Randall Colburn

Keith Moon

moon grint

Played By: Rupert Grint

Working Title: A Swimming Pool Named Desire

Why I’d Pay To See This: Such is the latent demand for a Keith Moon biopic that a fan site has been set up to petition for the film to be made. The site promotes Jason Schwartzman as the full Moon while initial reports years back cast Mike Myers in the role with Roger Daltrey producing. More recently, Entourage’s Jeremy Piven declared an interest. The embryo movie’s working title, “See Me Feel Me: Keith Moon Naked for Your Pleasure”, may explain why a writer still isn’t signed. Moon once claimed in a Rolling Stone interview that he’d driven a Lincoln Continental into the swimming pool of the Holiday Inn in Flint, Michigan. Though Moon’s biographer subsequently disputed the incident, any scriptwriter worth his salt would surely include it. With experience of driving a car across the sky, Harry Potter star Rupert Grint (Ron Weasley) would take to the Michigan water just as well. The ginger hair would of course have to go.

Oscar Odds:  The Lincoln Continental would win Best Visual Effects with a Makeup & Hair Styling award for Grint.

Tony Hardy

Rivers Cuomo

Cuomo Schwartzman

Played By: Jason Schwartzman

Working Title: My Name Is Rivers: Not The Buddy Holly Story

Why I’d Pay To See This: Rivers Cuomo’s career certainly has an arc. Bygone emo hero and current pop-rock scapegoat, Cuomo spent the late ’90s in seclusion after Pinkerton’s negative critical reception. Jason Schwartzman, an actor known for his baby face and awkward charisma, is a shoe-in to portray the Weezer front man. Not only does Schwartzman’s performance style echo Cuomo’s songwriting—cerebral and sensitive, with an offbeat sense of humor—his own pop outfit, Coconut Records, is a clear descendent of Weezer’s early work.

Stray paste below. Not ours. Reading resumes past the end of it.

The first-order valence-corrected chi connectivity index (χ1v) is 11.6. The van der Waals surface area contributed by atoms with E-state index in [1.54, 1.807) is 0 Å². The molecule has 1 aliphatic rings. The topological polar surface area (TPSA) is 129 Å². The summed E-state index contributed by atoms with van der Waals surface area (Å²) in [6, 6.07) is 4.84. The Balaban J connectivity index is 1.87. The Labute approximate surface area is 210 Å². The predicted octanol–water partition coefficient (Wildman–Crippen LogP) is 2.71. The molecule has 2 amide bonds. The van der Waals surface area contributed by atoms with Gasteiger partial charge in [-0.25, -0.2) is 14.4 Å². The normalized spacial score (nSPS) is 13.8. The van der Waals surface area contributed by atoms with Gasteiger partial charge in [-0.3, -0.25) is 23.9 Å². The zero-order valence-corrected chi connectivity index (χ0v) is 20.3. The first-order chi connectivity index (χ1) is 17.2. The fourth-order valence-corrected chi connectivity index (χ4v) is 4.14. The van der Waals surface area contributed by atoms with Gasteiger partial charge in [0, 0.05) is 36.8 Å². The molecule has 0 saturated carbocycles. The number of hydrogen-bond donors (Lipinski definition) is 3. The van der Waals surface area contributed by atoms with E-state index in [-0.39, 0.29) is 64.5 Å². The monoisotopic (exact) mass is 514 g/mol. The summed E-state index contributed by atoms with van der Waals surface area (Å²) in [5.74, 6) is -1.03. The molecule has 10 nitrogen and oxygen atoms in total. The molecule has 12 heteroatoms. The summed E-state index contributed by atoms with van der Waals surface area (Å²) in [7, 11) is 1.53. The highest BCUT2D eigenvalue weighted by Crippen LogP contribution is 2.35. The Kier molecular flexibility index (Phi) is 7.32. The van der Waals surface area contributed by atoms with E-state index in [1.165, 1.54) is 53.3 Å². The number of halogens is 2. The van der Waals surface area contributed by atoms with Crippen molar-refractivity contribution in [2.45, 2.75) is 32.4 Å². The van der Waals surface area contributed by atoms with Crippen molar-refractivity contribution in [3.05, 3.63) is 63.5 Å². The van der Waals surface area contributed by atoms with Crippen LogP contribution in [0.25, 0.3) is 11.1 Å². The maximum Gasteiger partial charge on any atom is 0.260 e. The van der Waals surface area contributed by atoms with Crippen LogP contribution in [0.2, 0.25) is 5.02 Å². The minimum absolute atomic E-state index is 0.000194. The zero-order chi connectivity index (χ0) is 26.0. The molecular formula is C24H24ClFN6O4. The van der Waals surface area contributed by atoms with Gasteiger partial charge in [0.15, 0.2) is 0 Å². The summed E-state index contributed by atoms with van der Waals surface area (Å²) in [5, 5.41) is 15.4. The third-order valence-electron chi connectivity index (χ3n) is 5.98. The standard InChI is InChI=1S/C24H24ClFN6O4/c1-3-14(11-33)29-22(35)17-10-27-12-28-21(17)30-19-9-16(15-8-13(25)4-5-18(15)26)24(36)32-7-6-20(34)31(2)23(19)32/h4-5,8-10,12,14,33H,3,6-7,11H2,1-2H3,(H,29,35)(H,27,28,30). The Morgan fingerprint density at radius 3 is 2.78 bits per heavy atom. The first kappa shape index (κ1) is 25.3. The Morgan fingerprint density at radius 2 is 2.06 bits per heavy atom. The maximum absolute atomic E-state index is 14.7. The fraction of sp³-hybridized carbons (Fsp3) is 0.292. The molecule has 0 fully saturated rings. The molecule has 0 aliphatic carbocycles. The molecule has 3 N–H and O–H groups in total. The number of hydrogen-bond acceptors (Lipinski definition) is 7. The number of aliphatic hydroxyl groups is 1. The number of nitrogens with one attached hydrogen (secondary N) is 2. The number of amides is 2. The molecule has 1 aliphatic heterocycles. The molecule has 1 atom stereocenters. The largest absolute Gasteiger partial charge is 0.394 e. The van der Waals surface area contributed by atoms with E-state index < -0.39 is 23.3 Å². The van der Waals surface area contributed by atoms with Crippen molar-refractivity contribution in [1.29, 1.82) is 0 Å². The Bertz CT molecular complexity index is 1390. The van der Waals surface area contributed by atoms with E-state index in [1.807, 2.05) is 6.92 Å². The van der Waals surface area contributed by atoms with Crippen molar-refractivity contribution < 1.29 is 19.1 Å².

Oscar Odds: Schwartzman’s got an Oscar-worthy performance in him somewhere, but it’s probably not in conveying Cuomo’s struggles, which mainly amount to those of a neurotic rich kid—not your typical Oscar bait.

Randall Colburn 

Jake Fogelnest

Fogelnest Eisenberg

Played By: Jesse Eisenberg

Working Title: I’m a Professional

Why I’d Pay To See This: Having already played an insufferable asshole in 2010’s The Social Network, Jesse Eisenberg is the perfect choice to bring the derisive radio personality and pioneer of DIY television Jake Fogelnest to life on the big screen. Channeling the comic energy of Zombieland’s Columbus and the snide pompousness of Mark Zuckerberg, Eisenberg could capture the same energy that took Fogelnest from a teenage New York public access television powerhouse to a respected radio personality on Sirius XMU. Scenes could include Jake learning the bad news that his masturbation scene had been cut from Wet Hot American Summer or being stuffed in a garbage can on the street by Oasis’s Noel Gallagher.